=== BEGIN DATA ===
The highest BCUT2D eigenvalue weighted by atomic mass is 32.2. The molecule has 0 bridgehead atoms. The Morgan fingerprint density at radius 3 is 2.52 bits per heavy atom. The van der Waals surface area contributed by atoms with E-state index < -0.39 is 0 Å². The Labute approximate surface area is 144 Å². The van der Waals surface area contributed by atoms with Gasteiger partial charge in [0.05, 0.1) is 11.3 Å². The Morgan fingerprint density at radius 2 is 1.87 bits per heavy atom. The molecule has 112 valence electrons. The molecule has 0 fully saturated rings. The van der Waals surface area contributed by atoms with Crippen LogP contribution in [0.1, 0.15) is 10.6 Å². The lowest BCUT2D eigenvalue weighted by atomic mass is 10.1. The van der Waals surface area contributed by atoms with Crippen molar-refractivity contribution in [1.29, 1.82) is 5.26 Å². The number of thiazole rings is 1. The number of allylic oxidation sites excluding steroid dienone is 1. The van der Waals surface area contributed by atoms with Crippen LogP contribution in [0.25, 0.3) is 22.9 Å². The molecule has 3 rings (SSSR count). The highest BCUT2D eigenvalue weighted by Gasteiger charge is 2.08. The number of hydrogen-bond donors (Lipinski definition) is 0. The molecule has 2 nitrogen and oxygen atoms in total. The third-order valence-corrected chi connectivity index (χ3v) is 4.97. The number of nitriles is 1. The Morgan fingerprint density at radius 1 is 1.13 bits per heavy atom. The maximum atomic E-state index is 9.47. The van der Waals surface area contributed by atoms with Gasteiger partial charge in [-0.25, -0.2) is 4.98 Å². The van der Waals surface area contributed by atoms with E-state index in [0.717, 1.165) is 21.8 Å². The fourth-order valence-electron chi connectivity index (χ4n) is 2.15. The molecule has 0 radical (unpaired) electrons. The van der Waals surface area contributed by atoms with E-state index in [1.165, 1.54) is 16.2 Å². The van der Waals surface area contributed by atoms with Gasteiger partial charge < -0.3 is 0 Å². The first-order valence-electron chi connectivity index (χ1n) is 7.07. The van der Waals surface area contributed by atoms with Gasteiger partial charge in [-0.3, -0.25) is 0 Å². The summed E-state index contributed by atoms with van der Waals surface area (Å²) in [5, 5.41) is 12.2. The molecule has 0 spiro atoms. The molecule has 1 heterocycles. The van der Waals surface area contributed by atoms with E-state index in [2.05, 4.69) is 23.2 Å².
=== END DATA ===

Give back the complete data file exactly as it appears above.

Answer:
The highest BCUT2D eigenvalue weighted by atomic mass is 32.2. The molecule has 0 bridgehead atoms. The Morgan fingerprint density at radius 3 is 2.52 bits per heavy atom. The van der Waals surface area contributed by atoms with E-state index < -0.39 is 0 Å². The Labute approximate surface area is 144 Å². The van der Waals surface area contributed by atoms with Gasteiger partial charge in [0.05, 0.1) is 11.3 Å². The Morgan fingerprint density at radius 2 is 1.87 bits per heavy atom. The molecule has 112 valence electrons. The molecule has 0 fully saturated rings. The van der Waals surface area contributed by atoms with Crippen LogP contribution in [0.1, 0.15) is 10.6 Å². The lowest BCUT2D eigenvalue weighted by atomic mass is 10.1. The van der Waals surface area contributed by atoms with Crippen molar-refractivity contribution in [1.29, 1.82) is 5.26 Å². The number of thiazole rings is 1. The number of allylic oxidation sites excluding steroid dienone is 1. The van der Waals surface area contributed by atoms with Crippen LogP contribution in [0.25, 0.3) is 22.9 Å². The molecule has 3 rings (SSSR count). The highest BCUT2D eigenvalue weighted by Gasteiger charge is 2.08. The number of hydrogen-bond donors (Lipinski definition) is 0. The molecule has 2 nitrogen and oxygen atoms in total. The third-order valence-corrected chi connectivity index (χ3v) is 4.97. The number of nitriles is 1. The Morgan fingerprint density at radius 1 is 1.13 bits per heavy atom. The maximum atomic E-state index is 9.47. The van der Waals surface area contributed by atoms with Gasteiger partial charge in [-0.25, -0.2) is 4.98 Å². The van der Waals surface area contributed by atoms with E-state index in [0.717, 1.165) is 21.8 Å². The fourth-order valence-electron chi connectivity index (χ4n) is 2.15. The molecule has 0 radical (unpaired) electrons. The van der Waals surface area contributed by atoms with E-state index in [1.165, 1.54) is 16.2 Å². The van der Waals surface area contributed by atoms with Gasteiger partial charge < -0.3 is 0 Å². The first-order valence-electron chi connectivity index (χ1n) is 7.07. The van der Waals surface area contributed by atoms with Gasteiger partial charge in [-0.3, -0.25) is 0 Å². The summed E-state index contributed by atoms with van der Waals surface area (Å²) in [5, 5.41) is 12.2. The molecule has 0 spiro atoms. The molecule has 1 heterocycles. The van der Waals surface area contributed by atoms with E-state index in [2.05, 4.69) is 23.2 Å².